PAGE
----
Art Seen

This 'Mean Girls' Star Is All Grown Up And Trying To Save Elephants Through Art

"Elephants need our help ..."

You may recognize Nicole Crimi as Regina George's little sister who danced provocatively to "Milkshake" by Kelis in 2004's Mean Girls. But she is all grown up and there is a lot more to her than that short-yet-iconic role. The 21-year-old is using her art as a means to raise awareness for a group she thinks needs some love: elephants.

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Auditioning for the part of Kylie George in Mean Girls came about when Crimi's agent sent over Beyoncé's "Baby Boy" music video, and told her mom and her older sister Janessa — a successful child actress and Crimi's role model — to teach her to dance to it. Upon getting the gig, Crimi, who was the youngest person on set, had a lot of fun with the cast who was kind and funny to her, never at the time realizing what a life-changing experience it truly was.

"It is amazing how, even 14 years later, people still quote Mean Girls and contact me about it," Crimi told A Plus via email. "It makes me excited knowing something I did 14 years ago is enabling me to share my art, and therefore my thoughts and initiatives, such as this one for Stop Poaching Now, with people all around the world!"

Credit: GIPHY

Since then, Crimi has graduated from McMaster University and delved into the art world headfirst since putting her first original piece on Instagram back in 2013. Sharing the work, one that she calls "extremely personal," made her feel "nervous because I felt like I was sharing a piece of myself," but it garnered positive support.

"I have always LOVED art," Crimi said, harkening back to when she was a baby as well as to childhood memories with her older sister. "In high school, art became an outlet for me, and a symbol of my own growth and values. There was never a period where I knew I wanted to pursue it exactly, there was a moment that I knew I wanted to share it since it meant so much to me and told my own personal story. I wanted to see what it could mean to others."

"The thing is, sharing my personal art only shares my story," Crimi added. "Over time as the popularity of my art grew, I realized what an impact it can have on others, and how it can inspire them or make them feel."

Credit: Nicole Crimi

So, on a trip to Thailand in 2015, Crimi visited an elephant sanctuary. From the onset, she viewed the elephants as "friendly creatures" and learned about the "many challenges they face." Raising awareness for these animals became a passion for her and she got involved with Stop Poaching Now.

"Elephants need our help, and they don't have a voice of their own, so it seemed perfect to let my art be their voice [and] a way to reach others," Crimi said.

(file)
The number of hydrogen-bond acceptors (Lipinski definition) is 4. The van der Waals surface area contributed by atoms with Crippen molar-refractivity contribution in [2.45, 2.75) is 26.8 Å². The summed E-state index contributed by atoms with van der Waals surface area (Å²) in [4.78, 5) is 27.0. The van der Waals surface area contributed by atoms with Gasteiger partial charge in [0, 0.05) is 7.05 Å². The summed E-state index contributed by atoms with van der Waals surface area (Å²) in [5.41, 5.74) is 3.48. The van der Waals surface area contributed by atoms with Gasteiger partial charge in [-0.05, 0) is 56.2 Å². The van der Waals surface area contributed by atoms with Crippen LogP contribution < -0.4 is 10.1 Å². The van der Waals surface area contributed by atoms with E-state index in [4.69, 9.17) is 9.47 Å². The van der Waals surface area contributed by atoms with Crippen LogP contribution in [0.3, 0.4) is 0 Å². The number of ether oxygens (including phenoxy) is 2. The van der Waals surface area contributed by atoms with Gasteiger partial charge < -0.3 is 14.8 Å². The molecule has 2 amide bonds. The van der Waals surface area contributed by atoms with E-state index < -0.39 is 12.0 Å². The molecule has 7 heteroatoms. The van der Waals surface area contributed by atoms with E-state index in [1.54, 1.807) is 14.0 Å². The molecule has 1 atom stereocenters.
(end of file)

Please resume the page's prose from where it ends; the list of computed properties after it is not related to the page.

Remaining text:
This is a pressing matter for Crimi, who pointed out that 100 elephants are poached each day. Not only that, but what were once paradises for elephants have been turned into exactly the opposite by human actions. When is too late, Crimi asks, and when will we draw the line to stop elephants from becoming extinct? The quest to find answers to these questions are why Crimi supports Stop Poaching Now, both its work to help elephants and its education initiatives.

Credit: Nicole Crimi

"When trying to paint the elephants, I have been trying to capture their beautiful aura and voice from their trunks," Crimi explained. "This painting is not yet done. Currently, I have tried to capture their depth with the extent of detail I am adding, and making it as though they are fighting for their rights by having their trunks coming out of the canvas. Instead of painting them gray, I used a brown-beige base and am slowly adding bright colors into their wrinkles, which come out onto the background in order to make them brighter and more energetic."

The elephant-themed artwork included in this story is being done so that Chimi can donate it to Stop Poaching Now and the organization can auction it off. And, if you're interested in helping out, Chimi herself is also raising money for the nonprofit separately.

"Overall, the message I want people to take is that we all have a responsibility to the world. It is our duty to take care of the Earth and its inhabitants in order to create the future we want to see," Crimi concluded. "With my fundraiser and Stop Poaching Now in general, any kind of donation can help make a difference. They add up! I am by no means an activist, but I knew I liked elephants and that I did not want them to go extinct. Whether you create a painting and fundraise or simply make a small donation, it is our duty to do SOMETHING."

(H/T: BuzzFeed)

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